The final conference of the Inclusive Journalism: Reporting Europe and Asia Pacific project was held in Auckland, July 14-15, at the 2016 World Journalism Education Congress (WJEC). It took a form of a two days syndicate that presented the IJI project to the WJEC participants and discussed in much depth inclusive journalism curriculum development experiences in the light of the relationship between journalism education and social and political changes in society.
“Despite a tendency to exacerbate racism, ethnic tension, and xenophobia, the media have the tremendous power to help resolve these issues”, said Milica Pesic, executive director of the Media Diversity Institute.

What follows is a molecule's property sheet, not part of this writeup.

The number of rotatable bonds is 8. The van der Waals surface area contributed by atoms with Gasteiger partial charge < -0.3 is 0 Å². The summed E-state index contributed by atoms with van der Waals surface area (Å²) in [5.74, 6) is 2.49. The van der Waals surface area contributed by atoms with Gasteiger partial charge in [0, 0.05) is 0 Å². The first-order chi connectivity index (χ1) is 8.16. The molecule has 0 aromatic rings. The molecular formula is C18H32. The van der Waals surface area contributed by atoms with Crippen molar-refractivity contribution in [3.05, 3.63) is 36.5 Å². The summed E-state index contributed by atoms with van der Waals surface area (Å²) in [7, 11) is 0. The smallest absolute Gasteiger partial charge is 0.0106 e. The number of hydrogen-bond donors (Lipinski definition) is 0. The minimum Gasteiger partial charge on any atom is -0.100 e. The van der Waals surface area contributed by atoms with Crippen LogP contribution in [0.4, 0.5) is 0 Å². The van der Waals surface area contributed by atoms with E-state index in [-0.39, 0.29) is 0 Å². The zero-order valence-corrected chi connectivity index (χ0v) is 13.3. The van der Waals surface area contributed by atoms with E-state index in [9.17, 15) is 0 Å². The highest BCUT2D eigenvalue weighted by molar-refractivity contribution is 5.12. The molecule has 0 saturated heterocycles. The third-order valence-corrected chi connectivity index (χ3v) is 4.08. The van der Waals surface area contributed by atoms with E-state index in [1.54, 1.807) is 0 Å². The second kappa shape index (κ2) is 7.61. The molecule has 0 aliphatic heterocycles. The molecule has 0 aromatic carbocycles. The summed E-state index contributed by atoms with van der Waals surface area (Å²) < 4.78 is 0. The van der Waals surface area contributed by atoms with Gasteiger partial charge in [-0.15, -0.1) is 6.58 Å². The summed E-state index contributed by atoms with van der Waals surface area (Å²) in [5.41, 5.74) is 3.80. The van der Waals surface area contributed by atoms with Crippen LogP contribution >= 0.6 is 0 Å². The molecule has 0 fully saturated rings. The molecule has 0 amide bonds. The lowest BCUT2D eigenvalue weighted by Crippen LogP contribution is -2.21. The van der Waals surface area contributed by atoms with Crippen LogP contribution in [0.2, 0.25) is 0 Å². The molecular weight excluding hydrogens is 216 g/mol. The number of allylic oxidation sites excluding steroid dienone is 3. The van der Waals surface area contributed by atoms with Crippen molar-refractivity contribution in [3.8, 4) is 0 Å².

Pesic’s expert notes (attached here) provided an inspiring ground for discussion about equipping students with skills to competently enter the industry and contribute to public life and about developing students’ awareness and sensitivity towards diversity, be it a political, ethnic, religious, class, age or any other diversity issue.
The Auckland congress, an impressive gathering of journalism educators from across the globe (226 participants from 43 countries) aimed to address issues related to the questions of distinctiveness, subject matter, pedagogy, rigour and the place of journalism and mass communications education within the academy.
The Inclusive journalism syndicate was attended by journalism teachers from New Zeakand, Denmark and Finland and the colleagues from USA, Australia, Pakistan, and Morocco. It generated a number of recommendations for j-schools that will be published in the upcoming WJEC Syndicates Report.